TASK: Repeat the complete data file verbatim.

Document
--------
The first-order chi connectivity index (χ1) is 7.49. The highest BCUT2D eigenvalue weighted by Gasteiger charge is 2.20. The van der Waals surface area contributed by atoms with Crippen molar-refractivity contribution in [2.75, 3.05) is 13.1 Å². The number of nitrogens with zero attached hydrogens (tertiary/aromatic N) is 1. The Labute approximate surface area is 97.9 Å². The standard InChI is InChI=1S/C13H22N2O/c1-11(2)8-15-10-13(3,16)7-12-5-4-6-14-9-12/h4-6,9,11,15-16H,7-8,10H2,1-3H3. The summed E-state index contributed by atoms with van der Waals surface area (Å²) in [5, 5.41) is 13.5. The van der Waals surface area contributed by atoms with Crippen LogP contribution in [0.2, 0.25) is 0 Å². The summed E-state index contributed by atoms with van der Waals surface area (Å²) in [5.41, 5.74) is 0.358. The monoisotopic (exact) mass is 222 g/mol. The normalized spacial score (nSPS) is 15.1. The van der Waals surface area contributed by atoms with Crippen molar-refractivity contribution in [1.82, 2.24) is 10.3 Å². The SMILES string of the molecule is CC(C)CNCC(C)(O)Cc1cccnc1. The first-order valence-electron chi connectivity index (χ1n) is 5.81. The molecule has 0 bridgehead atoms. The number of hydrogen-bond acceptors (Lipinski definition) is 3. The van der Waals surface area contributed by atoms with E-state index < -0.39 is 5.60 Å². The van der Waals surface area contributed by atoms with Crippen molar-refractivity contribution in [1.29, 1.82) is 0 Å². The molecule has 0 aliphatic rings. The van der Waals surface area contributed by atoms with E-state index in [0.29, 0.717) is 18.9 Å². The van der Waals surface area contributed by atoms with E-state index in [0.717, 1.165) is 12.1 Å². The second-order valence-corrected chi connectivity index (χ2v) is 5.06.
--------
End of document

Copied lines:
The first-order chi connectivity index (χ1) is 7.49. The highest BCUT2D eigenvalue weighted by Gasteiger charge is 2.20. The van der Waals surface area contributed by atoms with Crippen molar-refractivity contribution in [2.75, 3.05) is 13.1 Å². The number of nitrogens with zero attached hydrogens (tertiary/aromatic N) is 1. The Labute approximate surface area is 97.9 Å². The standard InChI is InChI=1S/C13H22N2O/c1-11(2)8-15-10-13(3,16)7-12-5-4-6-14-9-12/h4-6,9,11,15-16H,7-8,10H2,1-3H3. The summed E-state index contributed by atoms with van der Waals surface area (Å²) in [5, 5.41) is 13.5. The van der Waals surface area contributed by atoms with Crippen LogP contribution in [0.2, 0.25) is 0 Å². The summed E-state index contributed by atoms with van der Waals surface area (Å²) in [5.41, 5.74) is 0.358. The monoisotopic (exact) mass is 222 g/mol. The normalized spacial score (nSPS) is 15.1. The van der Waals surface area contributed by atoms with Crippen molar-refractivity contribution in [1.82, 2.24) is 10.3 Å². The SMILES string of the molecule is CC(C)CNCC(C)(O)Cc1cccnc1. The first-order valence-electron chi connectivity index (χ1n) is 5.81. The molecule has 0 bridgehead atoms. The number of hydrogen-bond acceptors (Lipinski definition) is 3. The van der Waals surface area contributed by atoms with E-state index < -0.39 is 5.60 Å². The van der Waals surface area contributed by atoms with Crippen molar-refractivity contribution in [1.29, 1.82) is 0 Å². The molecule has 0 aliphatic rings. The van der Waals surface area contributed by atoms with E-state index in [0.29, 0.717) is 18.9 Å². The van der Waals surface area contributed by atoms with E-state index in [0.717, 1.165) is 12.1 Å². The second-order valence-corrected chi connectivity index (χ2v) is 5.06.